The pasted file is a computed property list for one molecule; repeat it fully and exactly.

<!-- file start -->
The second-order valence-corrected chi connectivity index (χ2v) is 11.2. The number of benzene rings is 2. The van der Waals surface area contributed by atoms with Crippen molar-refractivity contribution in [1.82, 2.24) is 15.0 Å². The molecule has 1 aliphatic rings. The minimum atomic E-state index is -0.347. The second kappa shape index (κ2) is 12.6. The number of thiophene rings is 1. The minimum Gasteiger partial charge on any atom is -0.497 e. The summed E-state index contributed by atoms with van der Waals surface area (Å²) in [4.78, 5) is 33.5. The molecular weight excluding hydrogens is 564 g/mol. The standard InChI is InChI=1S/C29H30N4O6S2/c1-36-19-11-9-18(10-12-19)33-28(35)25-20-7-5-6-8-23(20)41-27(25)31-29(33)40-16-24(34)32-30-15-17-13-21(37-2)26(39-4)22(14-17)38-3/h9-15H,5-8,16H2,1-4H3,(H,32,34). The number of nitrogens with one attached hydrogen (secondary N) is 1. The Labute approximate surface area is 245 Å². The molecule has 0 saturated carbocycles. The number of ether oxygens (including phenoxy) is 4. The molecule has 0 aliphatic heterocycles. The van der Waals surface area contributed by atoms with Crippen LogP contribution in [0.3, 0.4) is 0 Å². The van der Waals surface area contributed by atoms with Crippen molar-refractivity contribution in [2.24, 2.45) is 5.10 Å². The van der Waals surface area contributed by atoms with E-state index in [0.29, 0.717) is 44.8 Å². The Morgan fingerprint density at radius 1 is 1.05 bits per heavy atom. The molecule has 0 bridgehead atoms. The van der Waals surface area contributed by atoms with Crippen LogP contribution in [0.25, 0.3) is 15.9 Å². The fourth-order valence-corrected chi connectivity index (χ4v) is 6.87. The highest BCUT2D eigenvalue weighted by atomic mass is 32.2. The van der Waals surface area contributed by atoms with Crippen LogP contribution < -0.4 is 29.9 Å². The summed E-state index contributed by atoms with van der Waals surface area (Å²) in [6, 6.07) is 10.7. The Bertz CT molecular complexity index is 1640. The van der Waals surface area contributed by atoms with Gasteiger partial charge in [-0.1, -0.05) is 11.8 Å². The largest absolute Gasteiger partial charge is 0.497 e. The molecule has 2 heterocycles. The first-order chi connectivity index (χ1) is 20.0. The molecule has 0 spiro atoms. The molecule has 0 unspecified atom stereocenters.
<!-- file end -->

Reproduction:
The second-order valence-corrected chi connectivity index (χ2v) is 11.2. The number of benzene rings is 2. The van der Waals surface area contributed by atoms with Crippen molar-refractivity contribution in [1.82, 2.24) is 15.0 Å². The molecule has 1 aliphatic rings. The minimum atomic E-state index is -0.347. The second kappa shape index (κ2) is 12.6. The number of thiophene rings is 1. The minimum Gasteiger partial charge on any atom is -0.497 e. The summed E-state index contributed by atoms with van der Waals surface area (Å²) in [4.78, 5) is 33.5. The molecular weight excluding hydrogens is 564 g/mol. The standard InChI is InChI=1S/C29H30N4O6S2/c1-36-19-11-9-18(10-12-19)33-28(35)25-20-7-5-6-8-23(20)41-27(25)31-29(33)40-16-24(34)32-30-15-17-13-21(37-2)26(39-4)22(14-17)38-3/h9-15H,5-8,16H2,1-4H3,(H,32,34). The number of nitrogens with one attached hydrogen (secondary N) is 1. The Labute approximate surface area is 245 Å². The molecule has 0 saturated carbocycles. The number of ether oxygens (including phenoxy) is 4. The molecule has 0 aliphatic heterocycles. The van der Waals surface area contributed by atoms with Crippen LogP contribution in [0.3, 0.4) is 0 Å². The van der Waals surface area contributed by atoms with Crippen molar-refractivity contribution in [2.24, 2.45) is 5.10 Å². The van der Waals surface area contributed by atoms with E-state index in [0.29, 0.717) is 44.8 Å². The Morgan fingerprint density at radius 1 is 1.05 bits per heavy atom. The molecule has 0 bridgehead atoms. The van der Waals surface area contributed by atoms with Crippen LogP contribution in [0.25, 0.3) is 15.9 Å². The fourth-order valence-corrected chi connectivity index (χ4v) is 6.87. The highest BCUT2D eigenvalue weighted by atomic mass is 32.2. The van der Waals surface area contributed by atoms with Crippen LogP contribution < -0.4 is 29.9 Å². The summed E-state index contributed by atoms with van der Waals surface area (Å²) in [6, 6.07) is 10.7. The Bertz CT molecular complexity index is 1640. The van der Waals surface area contributed by atoms with Gasteiger partial charge in [-0.1, -0.05) is 11.8 Å². The largest absolute Gasteiger partial charge is 0.497 e. The molecule has 2 heterocycles. The first-order chi connectivity index (χ1) is 20.0. The molecule has 0 spiro atoms. The molecule has 0 unspecified atom stereocenters.